Bokeh Shapes

Bokeh is something that is talked about a lot within the photography community. For those of you who aren’t familiar with the word it comes from the Japanese word boke which means “blur.” It speaks to the quality of the light in the parts of the image that are out of focus. We typically find bokeh pleasing in portrait photography because it separates the subject from the background. But by understanding the physics of the camera we can make bokeh the subject of the photograph.

Pleasing bokeh is achieve by using a very wide aperture (low f-stop number) or by a long telephoto shot. Using a prime lens is a great way to achieve nice bokeh. But the quality of the bokeh can also depend on the mechanics of the lens. A single point of light will reveal the number of aperture blades in the lens. Higher quality lenses usually have more blades and thus result in a smoother bokeh. Lower quality lenses may result in pentagonal or hexagonal shapes because they may only have 5 or 6 blades.


typical bokeh from a wide aperture lens

Now, if you want to take control of the shape of you bokeh you can artificially change the shape of the aperture which I’m going to talk about here. Here’s what you need to get started:

  • Prime lens (e.g. 50mm f/1.8)
  • x-acto knife
  • cardboard
  • single points of light

This is a great activity to do around the holidays because the Christmas lights are basically a multitude of individual points of light.

I’m sure you can buy kits online but I find that it’s pretty easy to make the cutouts. I’m using the 50mm lens mentioned above. You may need to tailor these instructions to other lenses. Use a nickle, penny or dime to draw a circle on the cardboard. You’ll want to make sure your shape is contained within that circle. This year I made a star and a smiley face.


You’ll want to have nice clean edges which is why the x-acto knife is necessary. The cardboard needs to be stiff enough to hold it up in front of your lens. I’ve always gone with black but I would imagine any opaque paper board type material would work. Maybe next year I’ll try a 3-D printer!

Now, when you start taking your photos you’ll want to open your aperture as wide as it will go and set your focal distance. Remember the bokeh is the out of focus light so you need to be focusing on something closer than the lights. I would typically point my camera down and just focus on my feet before shooting. There are a lot of factors that play into the size and quality of the bokeh so play around with it. Some of the factors are the focal distance you pick and the distance to your subject (i.e. the lights).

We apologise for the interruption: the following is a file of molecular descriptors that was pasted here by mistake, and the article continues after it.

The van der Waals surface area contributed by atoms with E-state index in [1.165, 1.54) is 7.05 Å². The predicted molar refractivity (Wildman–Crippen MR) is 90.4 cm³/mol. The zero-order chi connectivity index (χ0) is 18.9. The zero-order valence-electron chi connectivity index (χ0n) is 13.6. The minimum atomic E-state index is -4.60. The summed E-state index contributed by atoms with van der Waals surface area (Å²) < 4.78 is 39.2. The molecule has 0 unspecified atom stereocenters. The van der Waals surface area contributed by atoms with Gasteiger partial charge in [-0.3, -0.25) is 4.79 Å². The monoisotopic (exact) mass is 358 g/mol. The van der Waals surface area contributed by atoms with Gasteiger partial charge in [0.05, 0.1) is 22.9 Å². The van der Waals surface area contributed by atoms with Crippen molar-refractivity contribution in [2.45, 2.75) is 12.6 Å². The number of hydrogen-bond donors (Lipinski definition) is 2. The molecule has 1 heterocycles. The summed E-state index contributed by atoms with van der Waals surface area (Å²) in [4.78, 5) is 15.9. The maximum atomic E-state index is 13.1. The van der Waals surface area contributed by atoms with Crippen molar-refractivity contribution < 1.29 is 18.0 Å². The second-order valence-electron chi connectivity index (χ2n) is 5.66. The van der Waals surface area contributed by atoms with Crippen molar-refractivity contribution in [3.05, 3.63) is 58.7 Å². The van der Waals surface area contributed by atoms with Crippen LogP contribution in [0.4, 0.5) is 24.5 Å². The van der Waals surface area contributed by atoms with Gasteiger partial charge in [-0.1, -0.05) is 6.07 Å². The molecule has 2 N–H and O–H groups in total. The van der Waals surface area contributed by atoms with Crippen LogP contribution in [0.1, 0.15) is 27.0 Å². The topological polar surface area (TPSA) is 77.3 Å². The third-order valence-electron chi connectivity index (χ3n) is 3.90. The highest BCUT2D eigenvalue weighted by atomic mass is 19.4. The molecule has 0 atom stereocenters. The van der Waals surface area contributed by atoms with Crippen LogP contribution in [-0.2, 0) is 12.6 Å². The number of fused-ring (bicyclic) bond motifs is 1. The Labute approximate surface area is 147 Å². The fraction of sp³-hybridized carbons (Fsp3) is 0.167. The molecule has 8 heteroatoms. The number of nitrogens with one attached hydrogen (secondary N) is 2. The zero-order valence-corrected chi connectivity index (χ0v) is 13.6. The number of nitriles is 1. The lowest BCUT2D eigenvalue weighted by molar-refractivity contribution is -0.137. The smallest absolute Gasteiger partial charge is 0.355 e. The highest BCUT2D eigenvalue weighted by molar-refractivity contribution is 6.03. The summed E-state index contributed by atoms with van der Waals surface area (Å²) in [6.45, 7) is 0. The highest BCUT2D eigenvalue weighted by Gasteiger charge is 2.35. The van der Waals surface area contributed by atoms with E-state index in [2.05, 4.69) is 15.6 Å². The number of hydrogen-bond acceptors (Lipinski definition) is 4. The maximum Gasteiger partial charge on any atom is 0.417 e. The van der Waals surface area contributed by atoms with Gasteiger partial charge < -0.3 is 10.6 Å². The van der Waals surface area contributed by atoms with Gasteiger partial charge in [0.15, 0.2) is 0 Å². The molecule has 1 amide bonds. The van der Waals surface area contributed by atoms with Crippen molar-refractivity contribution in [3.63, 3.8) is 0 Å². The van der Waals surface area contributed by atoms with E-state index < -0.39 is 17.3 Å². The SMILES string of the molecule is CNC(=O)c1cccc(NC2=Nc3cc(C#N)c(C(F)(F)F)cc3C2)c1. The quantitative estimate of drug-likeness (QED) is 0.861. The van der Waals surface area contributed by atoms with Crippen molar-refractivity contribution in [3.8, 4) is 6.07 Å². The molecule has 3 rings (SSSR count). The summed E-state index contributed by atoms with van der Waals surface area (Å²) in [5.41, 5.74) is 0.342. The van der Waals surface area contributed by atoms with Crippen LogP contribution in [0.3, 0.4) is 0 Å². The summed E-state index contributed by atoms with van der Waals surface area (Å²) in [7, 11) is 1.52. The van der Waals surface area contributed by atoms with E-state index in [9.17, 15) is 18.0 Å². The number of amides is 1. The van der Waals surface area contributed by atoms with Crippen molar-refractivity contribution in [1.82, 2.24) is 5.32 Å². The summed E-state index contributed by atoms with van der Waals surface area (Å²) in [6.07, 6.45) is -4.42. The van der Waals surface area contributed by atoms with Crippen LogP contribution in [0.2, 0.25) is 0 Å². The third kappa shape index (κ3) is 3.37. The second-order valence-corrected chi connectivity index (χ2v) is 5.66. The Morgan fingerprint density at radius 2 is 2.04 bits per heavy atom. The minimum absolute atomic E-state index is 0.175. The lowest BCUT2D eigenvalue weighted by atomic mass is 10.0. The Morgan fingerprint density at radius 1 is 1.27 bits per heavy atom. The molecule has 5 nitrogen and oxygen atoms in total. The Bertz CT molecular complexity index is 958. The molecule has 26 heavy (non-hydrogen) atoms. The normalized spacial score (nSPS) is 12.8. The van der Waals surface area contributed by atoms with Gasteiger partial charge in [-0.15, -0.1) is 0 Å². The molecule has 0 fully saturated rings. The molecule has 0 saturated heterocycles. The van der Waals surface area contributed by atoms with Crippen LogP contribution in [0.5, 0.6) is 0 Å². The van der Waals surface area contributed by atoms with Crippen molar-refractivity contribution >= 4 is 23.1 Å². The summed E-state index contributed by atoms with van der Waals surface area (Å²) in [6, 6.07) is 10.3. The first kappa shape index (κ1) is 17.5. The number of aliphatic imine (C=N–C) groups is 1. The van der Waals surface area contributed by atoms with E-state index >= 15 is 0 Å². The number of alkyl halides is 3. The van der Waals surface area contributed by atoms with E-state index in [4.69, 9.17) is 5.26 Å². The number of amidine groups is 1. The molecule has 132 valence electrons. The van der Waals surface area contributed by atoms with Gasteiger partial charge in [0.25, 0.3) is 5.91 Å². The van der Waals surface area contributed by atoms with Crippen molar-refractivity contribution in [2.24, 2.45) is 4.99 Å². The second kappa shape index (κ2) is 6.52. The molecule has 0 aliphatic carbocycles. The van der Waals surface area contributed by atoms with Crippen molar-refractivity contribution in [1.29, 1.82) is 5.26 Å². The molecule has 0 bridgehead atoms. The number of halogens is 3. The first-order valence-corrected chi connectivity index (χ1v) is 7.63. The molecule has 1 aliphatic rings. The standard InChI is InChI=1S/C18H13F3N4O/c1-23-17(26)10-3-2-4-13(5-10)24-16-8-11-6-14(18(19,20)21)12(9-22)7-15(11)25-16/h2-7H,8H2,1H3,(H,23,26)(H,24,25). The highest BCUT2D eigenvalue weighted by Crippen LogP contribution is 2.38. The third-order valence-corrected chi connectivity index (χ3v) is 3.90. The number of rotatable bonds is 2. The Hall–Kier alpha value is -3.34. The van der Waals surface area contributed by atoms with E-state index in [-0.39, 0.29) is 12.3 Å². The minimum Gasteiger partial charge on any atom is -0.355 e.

Now that you’re all set hold the cardboard cutout up to your lens. If there’s light behind you then you’ll need to make sure you hold it tight to the lens so as not allow light to leak in. I’ve seen others make custom holders for their cards but I didn’t really find that totally necessary and that makes it much more complicated. All the photos on this post were achieved just by holding the card up to the lens.

As you look through the viewfinder you’ll see the effect of the shapes on the bokeh. You’ll also notice that shifting it slightly will impact the shapes too. If you want to introduce a subject into your shot you can focus on the subject and let the cutout impact the background lights.


heart bokeh shape used in a portrait

The card obviously reduces the amount of light coming into the camera so you’ll have to take that into consideration. You may need to bump up the ISO higher than expected. You can also experience vignetting, again, since the cutout is reducing the actual open size of your lens.

That’s it. Give it a try and have fun. Since this technique doesn’t require exact focusing it can be even more enjoyable than regular shooting in low light situations. My family and I always visit the Blossom of Lights at the Denver Botanic Gardens and the kids get these fun glasses that make the lights look like snow flakes or ginger bread men. They get the glasses and bring my cards and we all have a great time.

Check out these photos from our 2018 visit to the Blossom of Lights